Further, diverse teams typically don’t face interpersonal issues simply because the group’s overall cultural diversity score is closer to 90 than to 5 (90 representing high levels of diversity – this video here explains our Diversity Atlas methodology). Although diversity often gets blamed as the source of discontent in teams, what is often happening is that there are clashes in work styles, communication styles, work values, and personality differences – and these differences happen even in teams with diversity scores closer to 0 (where all members of the team were born in the same country, identify with the same ethnicity, speak the same language and share the same worldview). Some of these issues may be related to cultural diversity, while others just occur in any team. So diversity training videos are often general primers, but they cannot be expected to prevent or solve the problems between team members.
“What teams need is the space and time to a) build relationships, b) mutual goodwill, and c) a toolbox of skills that helps them navigate the complexities of working with a diverse group of colleagues. But none of these can happen if the only training is online.”
So, how to move ahead? If you take one lesson from this post, let it be this: please don’t give up on the need for face to face training. It isn’t “old school” or “management 1.0”. Above all, training brings people together and creates bonds amongst team members. One suggestion to consider is framing the case for “diversity training” in terms of team building and communication training. To thrive in diverse settings people need to feel safe and valued by their organisation and their peers. They need to have the skills to navigate tricky and challenging social situations. These themes are not unique to diversity training or team building but are in fact just some of the general best-practice approaches to building cohesive, productive and happy teams. Sure it can be useful to incorporate the buzz words of the time to make the case for training, but bringing it back to the team is often a solid way to get buy-in, without alienating the decision-makers who think ‘diversity training’ is too niche and might not apply to everyone (which itself indicates a need for better understanding as to what diversity even is in the first place!).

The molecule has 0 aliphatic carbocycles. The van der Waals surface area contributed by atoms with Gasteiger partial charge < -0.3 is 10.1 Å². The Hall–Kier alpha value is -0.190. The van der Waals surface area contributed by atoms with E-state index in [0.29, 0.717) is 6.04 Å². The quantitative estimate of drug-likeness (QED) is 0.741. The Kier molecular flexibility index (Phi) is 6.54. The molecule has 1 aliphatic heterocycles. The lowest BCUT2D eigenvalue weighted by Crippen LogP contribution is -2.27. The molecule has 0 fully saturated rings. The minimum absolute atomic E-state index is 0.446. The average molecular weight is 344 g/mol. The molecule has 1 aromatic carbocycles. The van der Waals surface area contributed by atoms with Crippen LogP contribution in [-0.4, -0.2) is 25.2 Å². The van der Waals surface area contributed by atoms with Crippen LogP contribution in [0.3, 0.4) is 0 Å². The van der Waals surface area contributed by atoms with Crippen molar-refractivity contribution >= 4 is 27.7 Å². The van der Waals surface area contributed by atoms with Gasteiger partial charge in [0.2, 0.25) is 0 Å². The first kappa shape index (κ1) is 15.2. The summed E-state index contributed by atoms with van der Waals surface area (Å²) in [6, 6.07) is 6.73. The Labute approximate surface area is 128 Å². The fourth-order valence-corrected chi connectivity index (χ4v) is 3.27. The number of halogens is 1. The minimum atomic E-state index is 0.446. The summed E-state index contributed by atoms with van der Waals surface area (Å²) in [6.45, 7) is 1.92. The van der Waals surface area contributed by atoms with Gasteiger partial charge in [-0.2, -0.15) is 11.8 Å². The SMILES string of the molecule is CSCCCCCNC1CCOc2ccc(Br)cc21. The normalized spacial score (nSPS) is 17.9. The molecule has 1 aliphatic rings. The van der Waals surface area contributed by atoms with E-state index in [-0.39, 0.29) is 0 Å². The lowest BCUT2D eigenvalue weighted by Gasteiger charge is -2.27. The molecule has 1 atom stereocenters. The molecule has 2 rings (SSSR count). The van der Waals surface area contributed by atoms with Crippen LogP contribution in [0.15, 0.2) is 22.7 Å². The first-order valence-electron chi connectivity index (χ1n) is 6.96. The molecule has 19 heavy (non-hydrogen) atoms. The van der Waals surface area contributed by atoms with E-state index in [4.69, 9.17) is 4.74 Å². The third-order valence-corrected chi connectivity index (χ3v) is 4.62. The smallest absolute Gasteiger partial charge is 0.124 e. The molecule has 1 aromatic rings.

Good team-building training in today’s work environment has to incorporate an understanding of diversity that shapes the training fundamentally. So, training might cover communication exercises, unconscious bias training, but also include exercises on critical skills such as interpersonal understanding and rapport building.
This last point is vital: in diverse teams, it is vital that time and resources are dedicated develop relational understanding amongst team members. This is important because workplaces and hence teams are typically geared towards task orientation, but ignore the relational at their own peril.
Taking the time and effort to build relationships amongst team members, in turn, helps share cultural and lived experiences, which are ten times more valuable than a diversity video. Sharing personal stories helps to boost morale, foster inclusion, and improve productivity. Building relationships is, therefore, a key to building an inclusive culture. The task orientation approach is very common in Australia, but where we now have workplaces that include people from four generations instead of two, where one in two people are either born overseas or have a family member who was, the prevalence of cultural and intergenerational diversity means that we have to question our default assumption as to “the way we work around here.”
In the year 2020, we have to make sure that we are creating team dynamics that put people first. What Millennials and Gen Z want from their workplace is not the same as Gen X or Boomers, let alone the cultural differences that also shape people’s expectations and experiences.
In order to build cohesive and diverse teams that will be able to do their best work, we need to invest in our people. We need to empower them to form the relationships and skills to navigate changing environments and social norms and to equip managers to facilitate the dynamics and conversations that lead to successful teams. So don’t give up on face to face training: it is the key to making diversity work at work, and for teams, in all their diversity, to thrive.